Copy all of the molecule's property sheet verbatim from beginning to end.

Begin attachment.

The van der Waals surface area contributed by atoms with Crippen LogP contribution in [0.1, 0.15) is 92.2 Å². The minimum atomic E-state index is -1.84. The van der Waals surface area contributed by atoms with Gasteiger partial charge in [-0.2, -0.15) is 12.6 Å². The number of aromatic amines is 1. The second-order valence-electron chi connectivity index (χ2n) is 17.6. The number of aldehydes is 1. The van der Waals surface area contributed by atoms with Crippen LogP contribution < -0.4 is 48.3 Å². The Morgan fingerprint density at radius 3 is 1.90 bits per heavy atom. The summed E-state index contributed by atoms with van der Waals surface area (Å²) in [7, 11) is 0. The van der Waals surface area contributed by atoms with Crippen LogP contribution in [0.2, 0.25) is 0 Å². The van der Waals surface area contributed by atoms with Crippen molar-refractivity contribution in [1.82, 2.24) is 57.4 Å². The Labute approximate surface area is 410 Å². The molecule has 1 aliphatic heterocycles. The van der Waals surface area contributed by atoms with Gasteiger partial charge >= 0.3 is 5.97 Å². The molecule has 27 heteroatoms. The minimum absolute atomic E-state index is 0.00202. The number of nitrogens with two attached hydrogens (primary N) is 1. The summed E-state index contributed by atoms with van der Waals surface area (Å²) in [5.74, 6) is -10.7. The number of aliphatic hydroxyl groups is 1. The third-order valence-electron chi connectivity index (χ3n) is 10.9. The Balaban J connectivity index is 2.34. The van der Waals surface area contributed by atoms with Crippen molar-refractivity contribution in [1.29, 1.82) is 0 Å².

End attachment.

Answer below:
The van der Waals surface area contributed by atoms with Crippen LogP contribution in [0.1, 0.15) is 92.2 Å². The minimum atomic E-state index is -1.84. The van der Waals surface area contributed by atoms with Gasteiger partial charge in [-0.2, -0.15) is 12.6 Å². The number of aromatic amines is 1. The second-order valence-electron chi connectivity index (χ2n) is 17.6. The number of aldehydes is 1. The van der Waals surface area contributed by atoms with Crippen LogP contribution < -0.4 is 48.3 Å². The Morgan fingerprint density at radius 3 is 1.90 bits per heavy atom. The summed E-state index contributed by atoms with van der Waals surface area (Å²) in [7, 11) is 0. The van der Waals surface area contributed by atoms with Crippen LogP contribution in [0.2, 0.25) is 0 Å². The van der Waals surface area contributed by atoms with Crippen molar-refractivity contribution in [1.82, 2.24) is 57.4 Å². The Labute approximate surface area is 410 Å². The molecule has 1 aliphatic heterocycles. The van der Waals surface area contributed by atoms with Gasteiger partial charge >= 0.3 is 5.97 Å². The molecule has 27 heteroatoms. The minimum absolute atomic E-state index is 0.00202. The number of nitrogens with two attached hydrogens (primary N) is 1. The summed E-state index contributed by atoms with van der Waals surface area (Å²) in [5.74, 6) is -10.7. The number of aliphatic hydroxyl groups is 1. The third-order valence-electron chi connectivity index (χ3n) is 10.9. The Balaban J connectivity index is 2.34. The van der Waals surface area contributed by atoms with Crippen molar-refractivity contribution in [1.29, 1.82) is 0 Å².